Fun facts: Discover the West Highland Line

Last updated: Monday, 11 September 2023

In this edition of fun facts, we’re taking a look at the stunningly beautiful, world-famous, West Highland Line.

The West Highland Line is one of the most scenic railway lines in the world and has many a story to tell along its 164-mile journey from Glasgow Queen Street to Mallaig. Passing through stunning landscapes, this is a journey that once taken is never forgotten. So, whether you’ve already had the pleasure of travelling or you have it on your bucket list, here are nine things you might not know about this outstanding railway line.

1. The Highest Station

Corrour station with scenic backdrop

Corrour is Britain’s highest mainline station, sitting 1,340 feet above sea level. The station also has no public road access and can only be accessed by train or a 20-mile walk. Every year, around 12,000 people visit the Corrour Estate to truly escape from it all in this remote wilderness.

2. World's first mass concrete structure

The Glenfinnan Viaduct (made famous by the Harry Potter films) was the world’s first structure to be built of mass concrete. The 21 concrete arches that sit at the head of Loch Shiel were built by ‘Concrete’ Bob (Robert McAlpine).

3. A unique warning system

The Pass of Brander stone signals, between Dalmally and Taynuilt, are part of a warning system that advises train drivers to exercise caution in the event of a rock-fall. A screen of wires, linked to semaphore signals, was erected on the mountainside and in the event of one or more wires being broken, signals in each direction would be automatically placed at 'danger'.

4. Floating train tracks

When the West Highland Line was built across Rannoch Moor, Britain’s biggest upland bog, the builders had to float the tracks on a mattress of tree roots, brushwood and thousands of tons of earth and ashes.

5. UK's most westerly station

Arisaig is the most westerly station in Great Britain, being further west than Penzance! The name Arisaig literally translates from Gaelic as 'Safe Place' and sits on the sheltered shore of Loch nan Ceall.

A view over the bay at Arisaig with islands in the background

6. Home to Long John Silver

Arisaig is also the home of the actual ‘Long John Silver’ on which Robert Louis Stevenson (RLS) based his character when writing ‘Treasure island’. RLS came from a very long line of Lighthouse Civil Engineers so when his father was visiting the Lochaber area to investigate locations for Northern Lighthouse Board locations, with the young RLS in tow, RLS remembered seeing the very tall John Silver in Arisaig, who apparently stood seven feet above the ground.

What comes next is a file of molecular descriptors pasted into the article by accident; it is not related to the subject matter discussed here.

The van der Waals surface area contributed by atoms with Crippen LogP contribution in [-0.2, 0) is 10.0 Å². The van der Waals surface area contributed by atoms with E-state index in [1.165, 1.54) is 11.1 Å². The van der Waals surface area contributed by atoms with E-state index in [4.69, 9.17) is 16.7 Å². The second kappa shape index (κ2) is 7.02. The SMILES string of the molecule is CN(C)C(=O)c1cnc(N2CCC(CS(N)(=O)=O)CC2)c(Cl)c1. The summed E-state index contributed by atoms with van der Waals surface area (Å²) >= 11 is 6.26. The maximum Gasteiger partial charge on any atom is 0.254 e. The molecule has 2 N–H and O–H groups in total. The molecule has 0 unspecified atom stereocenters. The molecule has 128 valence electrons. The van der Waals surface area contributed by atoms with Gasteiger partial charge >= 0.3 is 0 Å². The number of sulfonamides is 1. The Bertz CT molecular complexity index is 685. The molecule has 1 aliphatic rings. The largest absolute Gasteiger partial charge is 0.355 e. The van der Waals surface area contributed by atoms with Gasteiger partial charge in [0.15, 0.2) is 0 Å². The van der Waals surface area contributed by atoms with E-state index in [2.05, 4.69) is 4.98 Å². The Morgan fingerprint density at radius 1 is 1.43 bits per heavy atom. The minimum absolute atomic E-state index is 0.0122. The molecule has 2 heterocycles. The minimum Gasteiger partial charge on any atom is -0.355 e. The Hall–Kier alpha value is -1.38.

7. Longest station road

Rannoch Station on the West Highland Line is at the end of Britain’s longest ‘Station Road’ – sitting 18-miles long! It was built west from Kinloch Rannoch along the north shore of Loch Rannoch to the new station, to provide access for construction materials to the West Highland Railway when this was being built.

8. A buried horse and cart

The Mass Concrete Viaduct on the West Highland Line, Mallaig Extension at Loch Nan Uamh, between Lochailort and Beasdale has a Horse and Cart buried within the structure. Buried alive at the time as extraction and rescue were out of the question! X-ray photographs exist to prove the position of the Horse and Cart.

9. A train carriage for cyclists - a UK first!

ScotRail Highland Explorer service on the West Highland Line

Our dedicated bike-carrying Highland Explorer carriages run on the West Highland Line and are a UK first! As well as 20 spaces for cycles, there’s lots of space for luggage and 24 seats for weary legs to rest after an adventure.

To learn more about this stunning railway line, have a listen to our audio tour created by Geotourist. You can listen from home and transport yourself to the wilds of Scotland in your mind or follow along as you travel this outstanding journey.

Listen to the West Highland Line audio tour

Experience the West Highland Line for yourself

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